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REVIEW: "Building Secure Wireless Networks with 802.11", Jahanzeb Khan/Anis Khwaja

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  • Rob, grandpa of Ryan, Trevor, Devon & Ha
    BKBSWNW8.RVW 20030208 Building Secure Wireless Networks with 802.11 , Jahanzeb Khan/Anis Khwaja, 2003, 0-471-23715-9, U$40.00/C$62.95/UK#29.95 %A Jahanzeb
    Message 1 of 1 , Feb 25, 2003
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      BKBSWNW8.RVW 20030208

      "Building Secure Wireless Networks with 802.11", Jahanzeb Khan/Anis
      Khwaja, 2003, 0-471-23715-9, U$40.00/C$62.95/UK#29.95
      %A Jahanzeb Khan
      %A Anis Khwaja
      %C 5353 Dundas Street West, 4th Floor, Etobicoke, ON M9B 6H8
      %D 2003
      %G 0-471-23715-9
      %I John Wiley & Sons, Inc.
      %O U$40.00/C$62.95/UK#29.95 416-236-4433 fax: 416-236-4448
      %O http://www.amazon.com/exec/obidos/ASIN/0471237159/robsladesinterne
      http://www.amazon.co.uk/exec/obidos/ASIN/0471237159/robsladesinte-21
      %O http://www.amazon.ca/exec/obidos/ASIN/0471237159/robsladesin03-20
      %P 330 p.
      %T "Building Secure Wireless Networks with 802.11"

      As with any hot topic, there are lots of people willing (eager!) to
      tell you about the security of wireless local area networks, without
      first making sure that they really know the subject.

      Part one is an introduction to wireless LANs. Chapter one is a
      history of networks, an outline of topologies (concentrating on
      cabling, interestingly enough), and a review of the TCP/IP (actually
      OSI, [Open Systems Interconnection] protocol stack. The last page
      gives too little information for an exercise in setting up a home LAN.
      Terms in regard to wireless technology are listed in chapter two, but
      the material is verbose without being informative. The explanations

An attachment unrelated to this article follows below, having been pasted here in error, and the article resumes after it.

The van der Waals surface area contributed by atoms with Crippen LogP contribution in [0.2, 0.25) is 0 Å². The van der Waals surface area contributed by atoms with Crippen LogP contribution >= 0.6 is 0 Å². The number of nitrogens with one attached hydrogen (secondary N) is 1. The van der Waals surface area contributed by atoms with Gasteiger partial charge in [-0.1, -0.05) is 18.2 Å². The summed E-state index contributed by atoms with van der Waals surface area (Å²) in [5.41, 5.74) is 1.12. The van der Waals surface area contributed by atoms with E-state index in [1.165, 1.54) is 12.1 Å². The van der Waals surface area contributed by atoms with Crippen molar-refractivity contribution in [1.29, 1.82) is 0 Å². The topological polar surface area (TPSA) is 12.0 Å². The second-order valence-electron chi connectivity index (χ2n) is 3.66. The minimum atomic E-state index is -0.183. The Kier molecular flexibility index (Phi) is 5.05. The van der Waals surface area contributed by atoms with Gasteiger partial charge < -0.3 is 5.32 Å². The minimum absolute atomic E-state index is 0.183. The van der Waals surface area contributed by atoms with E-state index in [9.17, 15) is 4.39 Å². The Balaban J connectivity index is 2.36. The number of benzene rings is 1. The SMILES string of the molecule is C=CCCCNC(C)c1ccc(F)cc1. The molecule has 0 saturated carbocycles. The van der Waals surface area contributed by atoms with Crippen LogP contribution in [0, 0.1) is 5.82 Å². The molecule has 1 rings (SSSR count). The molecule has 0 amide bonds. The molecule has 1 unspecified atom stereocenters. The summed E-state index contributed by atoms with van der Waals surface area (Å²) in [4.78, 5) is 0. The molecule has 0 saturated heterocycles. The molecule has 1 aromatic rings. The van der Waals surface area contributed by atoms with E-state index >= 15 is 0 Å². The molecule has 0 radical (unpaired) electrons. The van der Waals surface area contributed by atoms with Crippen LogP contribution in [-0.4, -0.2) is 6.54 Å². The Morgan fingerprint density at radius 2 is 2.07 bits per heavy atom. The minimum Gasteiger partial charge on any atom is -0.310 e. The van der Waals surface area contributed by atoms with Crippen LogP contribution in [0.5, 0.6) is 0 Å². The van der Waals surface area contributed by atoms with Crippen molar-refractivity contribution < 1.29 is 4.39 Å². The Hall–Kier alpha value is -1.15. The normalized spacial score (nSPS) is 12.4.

given for spectrum multiplexing are unclear, and seem to be delivered
      by rote without any understanding. The discussion does not build on
      that from chapter one to, for example, point out that ad hoc wireless
      networks are similar to bus topologies, while infrastructure networks
      are more akin to stars. The various IEEE (Institute of Electrical and
      Electronics Engineers) 802.11 standards are listed in chapter three.
      However, there is a great deal of material repeated from prior text
      (the discussion of spectrum is reprised almost word for word), and,
      other than some frequency and maximum bandwidth information, there is
      little additional detail. (Repetition and duplication is rife
      throughout the book, as well as a good deal of space wasted with
      pointless figures and graphics. On page 125 we are told that "The 40-
      bit shared key is concatenated with a 24-bit long initialization
      vector" and referred to figure 6.1. Figure 6.1 tells us
      "Concatenated-Key = Shared-Key + IV." Not very helpful.) Chapter
      four is supposed to help you decide whether a wireless LAN is right
      for you, but only has some vague opining, a little content on wireless
      ISPs (Internet Service Providers: hardly suitable for LAN